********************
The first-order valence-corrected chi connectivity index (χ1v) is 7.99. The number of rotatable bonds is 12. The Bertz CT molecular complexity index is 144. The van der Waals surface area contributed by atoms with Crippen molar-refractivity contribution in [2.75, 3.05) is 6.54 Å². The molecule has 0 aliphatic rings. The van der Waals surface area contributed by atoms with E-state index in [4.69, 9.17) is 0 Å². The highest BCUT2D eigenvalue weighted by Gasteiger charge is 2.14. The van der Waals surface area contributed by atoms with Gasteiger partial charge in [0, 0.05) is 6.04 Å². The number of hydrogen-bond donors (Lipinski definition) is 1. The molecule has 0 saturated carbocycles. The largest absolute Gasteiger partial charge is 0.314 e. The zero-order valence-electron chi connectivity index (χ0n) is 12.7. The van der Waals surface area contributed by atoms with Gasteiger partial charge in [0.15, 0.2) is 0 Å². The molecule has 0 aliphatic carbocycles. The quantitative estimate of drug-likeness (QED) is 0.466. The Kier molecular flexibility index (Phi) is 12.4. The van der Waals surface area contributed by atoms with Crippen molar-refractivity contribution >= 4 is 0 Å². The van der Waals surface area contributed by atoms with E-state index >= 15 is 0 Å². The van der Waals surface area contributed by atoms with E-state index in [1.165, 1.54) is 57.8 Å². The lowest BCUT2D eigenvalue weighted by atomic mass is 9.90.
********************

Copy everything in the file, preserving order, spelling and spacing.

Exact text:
The first-order valence-corrected chi connectivity index (χ1v) is 7.99. The number of rotatable bonds is 12. The Bertz CT molecular complexity index is 144. The van der Waals surface area contributed by atoms with Crippen molar-refractivity contribution in [2.75, 3.05) is 6.54 Å². The molecule has 0 aliphatic rings. The van der Waals surface area contributed by atoms with E-state index in [4.69, 9.17) is 0 Å². The highest BCUT2D eigenvalue weighted by Gasteiger charge is 2.14. The van der Waals surface area contributed by atoms with Gasteiger partial charge in [0, 0.05) is 6.04 Å². The number of hydrogen-bond donors (Lipinski definition) is 1. The molecule has 0 saturated carbocycles. The largest absolute Gasteiger partial charge is 0.314 e. The zero-order valence-electron chi connectivity index (χ0n) is 12.7. The van der Waals surface area contributed by atoms with Gasteiger partial charge in [0.15, 0.2) is 0 Å². The molecule has 0 aliphatic carbocycles. The quantitative estimate of drug-likeness (QED) is 0.466. The Kier molecular flexibility index (Phi) is 12.4. The van der Waals surface area contributed by atoms with Crippen molar-refractivity contribution >= 4 is 0 Å². The van der Waals surface area contributed by atoms with E-state index >= 15 is 0 Å². The van der Waals surface area contributed by atoms with E-state index in [1.165, 1.54) is 57.8 Å². The lowest BCUT2D eigenvalue weighted by atomic mass is 9.90.